The most common non-rapid eye movement (NREM) parasomnias in children are the disorders of arousal (e.g., sleepwalking, night terrors, and confusional arousals), which occur most commonly in the first half of the night.
Rapid eye movement (REM) parasomnias occur later during the night and consist of experiences such as nightmares, recurrent isolated sleep paralysis, and REM sleep behavior disorder (RBD). The latter is extremely rare in children.
The differential diagnosis includes seizures.
The three most common modifiable triggers for parasomnias in children include sleep deprivation, restless legs syndrome and obstructive sleep apnea. Treatment of these disorders may significantly reduce or resolve parasomnias in affected children.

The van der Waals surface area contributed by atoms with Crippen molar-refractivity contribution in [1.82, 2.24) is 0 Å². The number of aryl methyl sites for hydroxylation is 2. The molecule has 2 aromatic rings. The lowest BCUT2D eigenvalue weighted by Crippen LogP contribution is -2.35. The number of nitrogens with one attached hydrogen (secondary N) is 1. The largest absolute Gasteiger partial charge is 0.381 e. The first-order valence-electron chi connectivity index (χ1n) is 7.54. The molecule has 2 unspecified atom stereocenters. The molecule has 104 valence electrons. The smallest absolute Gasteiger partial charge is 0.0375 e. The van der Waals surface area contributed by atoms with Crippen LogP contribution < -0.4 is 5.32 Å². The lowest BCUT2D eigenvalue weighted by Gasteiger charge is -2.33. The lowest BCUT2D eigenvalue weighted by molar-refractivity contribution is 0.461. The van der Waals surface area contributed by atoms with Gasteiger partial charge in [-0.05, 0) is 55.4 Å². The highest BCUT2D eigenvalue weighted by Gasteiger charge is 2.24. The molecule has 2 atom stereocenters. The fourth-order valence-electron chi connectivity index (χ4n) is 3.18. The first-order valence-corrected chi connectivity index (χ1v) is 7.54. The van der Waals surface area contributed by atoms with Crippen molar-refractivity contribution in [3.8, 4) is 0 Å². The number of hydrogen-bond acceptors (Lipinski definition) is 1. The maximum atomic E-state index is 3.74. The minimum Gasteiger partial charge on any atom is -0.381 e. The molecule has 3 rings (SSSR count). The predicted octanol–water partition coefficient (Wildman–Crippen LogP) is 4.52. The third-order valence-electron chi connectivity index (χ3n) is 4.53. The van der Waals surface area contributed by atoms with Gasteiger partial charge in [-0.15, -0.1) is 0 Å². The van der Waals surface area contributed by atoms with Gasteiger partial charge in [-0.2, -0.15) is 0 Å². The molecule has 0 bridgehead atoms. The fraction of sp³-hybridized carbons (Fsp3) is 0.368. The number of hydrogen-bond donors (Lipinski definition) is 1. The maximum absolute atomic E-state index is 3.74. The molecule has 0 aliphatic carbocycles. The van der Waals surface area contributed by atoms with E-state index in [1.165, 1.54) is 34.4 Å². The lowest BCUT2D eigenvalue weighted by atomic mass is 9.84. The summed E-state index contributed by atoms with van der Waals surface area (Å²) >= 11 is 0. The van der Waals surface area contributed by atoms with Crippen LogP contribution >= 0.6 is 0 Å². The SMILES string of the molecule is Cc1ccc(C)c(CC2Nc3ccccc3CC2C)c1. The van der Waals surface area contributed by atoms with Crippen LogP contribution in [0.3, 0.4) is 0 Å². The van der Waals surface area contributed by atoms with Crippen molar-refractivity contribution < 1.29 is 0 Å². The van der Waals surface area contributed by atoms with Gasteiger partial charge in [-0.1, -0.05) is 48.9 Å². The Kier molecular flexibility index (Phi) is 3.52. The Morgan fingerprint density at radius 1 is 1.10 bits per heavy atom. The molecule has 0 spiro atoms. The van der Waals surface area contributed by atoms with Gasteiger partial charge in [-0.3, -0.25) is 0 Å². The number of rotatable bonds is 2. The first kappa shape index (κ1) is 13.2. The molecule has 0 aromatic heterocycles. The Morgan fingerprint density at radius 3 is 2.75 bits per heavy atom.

Parasomnias are diagnosed on clinical grounds, based on descriptions from an observer, such as a parent or sibling who may share the bedroom. Ordinarily, a sleep study (diagnostic polysomnogram) is not necessary to establish the diagnosis. However, this test may be ordered when other comorbid primary sleep disorders, such as sleep apnea, are suspected.
Management consists of treatment of the underlying cause of the parasomnia, reassurance, modification of the sleep environment, and, in adolescents, avoidance of substances such as caffeine and alcohol. When parasomnias become frequent and more problematic, occasionally pharmacologic agents may be helpful.
The home environment needs to be modified to increase safety. This includes removal of any potentially dangerous items and sharp objects, locking doors, arranging for a sleeping space on the ground floor, and installation of door alarms.